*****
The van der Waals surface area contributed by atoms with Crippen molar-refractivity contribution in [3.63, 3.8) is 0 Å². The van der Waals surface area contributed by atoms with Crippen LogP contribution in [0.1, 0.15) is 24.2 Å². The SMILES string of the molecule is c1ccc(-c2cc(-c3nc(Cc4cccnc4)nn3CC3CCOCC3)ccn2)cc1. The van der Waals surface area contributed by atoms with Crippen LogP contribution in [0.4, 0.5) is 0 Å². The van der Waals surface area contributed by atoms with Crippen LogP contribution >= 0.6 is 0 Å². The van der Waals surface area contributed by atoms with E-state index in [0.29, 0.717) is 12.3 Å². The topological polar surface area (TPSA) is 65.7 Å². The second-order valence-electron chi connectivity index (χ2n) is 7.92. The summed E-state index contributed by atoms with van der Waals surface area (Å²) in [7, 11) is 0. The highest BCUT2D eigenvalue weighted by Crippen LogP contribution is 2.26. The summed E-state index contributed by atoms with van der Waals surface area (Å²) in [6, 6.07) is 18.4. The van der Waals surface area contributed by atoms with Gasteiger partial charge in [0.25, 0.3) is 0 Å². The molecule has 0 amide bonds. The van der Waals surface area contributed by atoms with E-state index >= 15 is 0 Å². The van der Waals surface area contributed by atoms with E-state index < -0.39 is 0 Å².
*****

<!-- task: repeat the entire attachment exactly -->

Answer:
The van der Waals surface area contributed by atoms with Crippen molar-refractivity contribution in [3.63, 3.8) is 0 Å². The van der Waals surface area contributed by atoms with Crippen LogP contribution in [0.1, 0.15) is 24.2 Å². The SMILES string of the molecule is c1ccc(-c2cc(-c3nc(Cc4cccnc4)nn3CC3CCOCC3)ccn2)cc1. The van der Waals surface area contributed by atoms with Crippen LogP contribution in [0.4, 0.5) is 0 Å². The van der Waals surface area contributed by atoms with Crippen LogP contribution >= 0.6 is 0 Å². The van der Waals surface area contributed by atoms with E-state index in [0.29, 0.717) is 12.3 Å². The topological polar surface area (TPSA) is 65.7 Å². The second-order valence-electron chi connectivity index (χ2n) is 7.92. The summed E-state index contributed by atoms with van der Waals surface area (Å²) in [7, 11) is 0. The highest BCUT2D eigenvalue weighted by Crippen LogP contribution is 2.26. The summed E-state index contributed by atoms with van der Waals surface area (Å²) in [6, 6.07) is 18.4. The van der Waals surface area contributed by atoms with Gasteiger partial charge in [0.25, 0.3) is 0 Å². The molecule has 0 amide bonds. The van der Waals surface area contributed by atoms with E-state index >= 15 is 0 Å². The van der Waals surface area contributed by atoms with E-state index < -0.39 is 0 Å².